Opinion – Mathias Alencastro: War in Ukraine reveals tensions between demography, migration and racial issue

Opinion – Mathias Alencastro: War in Ukraine reveals tensions between demography, migration and racial issue

Often blamed on political and military tensions with what we are used to calling the West and the nationalist drift of the Putin government, the invasion of Ukraine is also the manifestation of a Russia obsessed with its demographic destiny.

The median age of its population is expected to reach 44 years old in 2035, up from 24 after the Second World War. A brutal decline, which seems to have been accelerated by the combination of alcoholism, low birth rate and high emigration rate.

Putin, who has been warning of this “demographic trap” for years, has tried to reverse the situation by all means. In the last decade his government distributed more than 9 million passports to inhabitants of neighboring countries. Economic emigration was also encouraged with the opening of borders to migrants from Central Asia and mainly from the member states of the Eurasian Economic Union.

But the measures brought marginal gains and political problems. Russia’s population, which peaked at 148 million in 1992, continues to decline and is expected to reach 130 million by 2050.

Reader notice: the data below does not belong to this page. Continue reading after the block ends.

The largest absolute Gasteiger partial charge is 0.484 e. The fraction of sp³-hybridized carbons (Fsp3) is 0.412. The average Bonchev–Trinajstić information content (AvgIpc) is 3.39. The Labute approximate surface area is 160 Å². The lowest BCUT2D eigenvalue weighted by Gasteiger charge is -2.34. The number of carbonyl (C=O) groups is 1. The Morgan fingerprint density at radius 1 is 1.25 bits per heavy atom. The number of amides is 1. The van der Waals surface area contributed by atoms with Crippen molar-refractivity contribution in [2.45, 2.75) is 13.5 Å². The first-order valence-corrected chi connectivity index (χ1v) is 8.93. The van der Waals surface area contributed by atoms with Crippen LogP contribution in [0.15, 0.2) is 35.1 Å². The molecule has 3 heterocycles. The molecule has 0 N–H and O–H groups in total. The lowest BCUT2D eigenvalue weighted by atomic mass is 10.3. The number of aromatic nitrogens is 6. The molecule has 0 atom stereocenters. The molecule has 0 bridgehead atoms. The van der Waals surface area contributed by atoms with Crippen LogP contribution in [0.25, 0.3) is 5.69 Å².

Nationalists expressed concern about the migration policy that they said would accelerate Russia’s incorporation into Asia. This historical question of the Russian political elite, largely culturally closer to Europe, has been constantly underestimated in analyzes of Russian-China relations.

Thus, the invasion of Ukraine can be interpreted as a response to the combined pressures of two interconnected phenomena, nationalism and demography. The independence of Ukraine, which was central to maintaining the superiority of the Slav population in the Soviet space, was experienced as an amputation by the nationalists.

If the annexation of Crimea brought a bonus of 2.5 million inhabitants, the incorporation of 40 million Ukrainians would change Russia’s demographic destiny.

The irony is that the war’s impact on Eurasia’s demographics, as brutal as it is transformative, will only complicate Moscow’s situation. With the exodus of women and young people, Ukraine’s remaining population, made up mostly of men of fighting age and the elderly, will lose much of its demographic potential.

Meanwhile, the European Union, which is also in population decline, will welcome at least 5 million Ukrainians. The war is revealing all the contradictions of European migration policy, increasingly based on the racist distinction between “good” and “bad” migrants.

Liberal right-wing candidate in France Valérie Pécresse expressed this idea perfectly when she said that refugees from the war of Ukrainian origin should be encouraged to settle in the country, while others, largely Africans, should be invited to “return to their countries”.

The tension between racial issues, demography and migration is global and will worsen over time. With the exception of Africa, all regions of the world are losing inhabitants. Absent from the Brazilian electoral debate, the demographic transition will be as important as energy and climate.

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